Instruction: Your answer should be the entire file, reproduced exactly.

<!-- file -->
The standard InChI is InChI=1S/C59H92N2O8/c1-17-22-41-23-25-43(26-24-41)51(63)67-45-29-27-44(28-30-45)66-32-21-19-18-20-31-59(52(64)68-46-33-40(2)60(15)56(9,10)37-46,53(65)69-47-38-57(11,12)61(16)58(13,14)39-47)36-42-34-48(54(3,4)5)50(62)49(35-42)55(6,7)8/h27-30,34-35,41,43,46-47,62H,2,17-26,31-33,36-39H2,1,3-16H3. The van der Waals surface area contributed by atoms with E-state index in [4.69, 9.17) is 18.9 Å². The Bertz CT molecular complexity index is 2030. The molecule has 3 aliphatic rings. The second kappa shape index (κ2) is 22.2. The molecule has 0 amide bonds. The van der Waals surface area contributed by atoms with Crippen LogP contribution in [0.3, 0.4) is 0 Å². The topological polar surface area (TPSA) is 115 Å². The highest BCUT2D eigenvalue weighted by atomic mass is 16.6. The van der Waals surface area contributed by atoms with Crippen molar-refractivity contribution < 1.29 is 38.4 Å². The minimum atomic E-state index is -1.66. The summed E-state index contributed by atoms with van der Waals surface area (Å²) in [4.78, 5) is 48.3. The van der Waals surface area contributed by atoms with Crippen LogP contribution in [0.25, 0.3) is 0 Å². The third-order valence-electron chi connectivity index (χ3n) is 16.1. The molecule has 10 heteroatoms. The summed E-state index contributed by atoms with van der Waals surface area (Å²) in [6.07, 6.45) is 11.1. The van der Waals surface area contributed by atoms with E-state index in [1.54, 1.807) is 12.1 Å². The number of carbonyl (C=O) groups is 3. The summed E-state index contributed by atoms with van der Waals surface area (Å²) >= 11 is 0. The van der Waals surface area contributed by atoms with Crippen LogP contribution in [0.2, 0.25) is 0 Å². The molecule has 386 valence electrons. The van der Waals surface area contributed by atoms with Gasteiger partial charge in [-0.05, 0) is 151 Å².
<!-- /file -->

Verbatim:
The standard InChI is InChI=1S/C59H92N2O8/c1-17-22-41-23-25-43(26-24-41)51(63)67-45-29-27-44(28-30-45)66-32-21-19-18-20-31-59(52(64)68-46-33-40(2)60(15)56(9,10)37-46,53(65)69-47-38-57(11,12)61(16)58(13,14)39-47)36-42-34-48(54(3,4)5)50(62)49(35-42)55(6,7)8/h27-30,34-35,41,43,46-47,62H,2,17-26,31-33,36-39H2,1,3-16H3. The van der Waals surface area contributed by atoms with E-state index in [4.69, 9.17) is 18.9 Å². The Bertz CT molecular complexity index is 2030. The molecule has 3 aliphatic rings. The second kappa shape index (κ2) is 22.2. The molecule has 0 amide bonds. The van der Waals surface area contributed by atoms with Crippen LogP contribution in [0.3, 0.4) is 0 Å². The topological polar surface area (TPSA) is 115 Å². The highest BCUT2D eigenvalue weighted by atomic mass is 16.6. The van der Waals surface area contributed by atoms with Crippen molar-refractivity contribution < 1.29 is 38.4 Å². The minimum atomic E-state index is -1.66. The summed E-state index contributed by atoms with van der Waals surface area (Å²) in [4.78, 5) is 48.3. The van der Waals surface area contributed by atoms with Crippen LogP contribution in [0.25, 0.3) is 0 Å². The third-order valence-electron chi connectivity index (χ3n) is 16.1. The molecule has 10 heteroatoms. The summed E-state index contributed by atoms with van der Waals surface area (Å²) in [6.07, 6.45) is 11.1. The van der Waals surface area contributed by atoms with E-state index in [1.54, 1.807) is 12.1 Å². The number of carbonyl (C=O) groups is 3. The summed E-state index contributed by atoms with van der Waals surface area (Å²) >= 11 is 0. The van der Waals surface area contributed by atoms with Crippen LogP contribution in [0.2, 0.25) is 0 Å². The molecule has 386 valence electrons. The van der Waals surface area contributed by atoms with Gasteiger partial charge in [-0.05, 0) is 151 Å².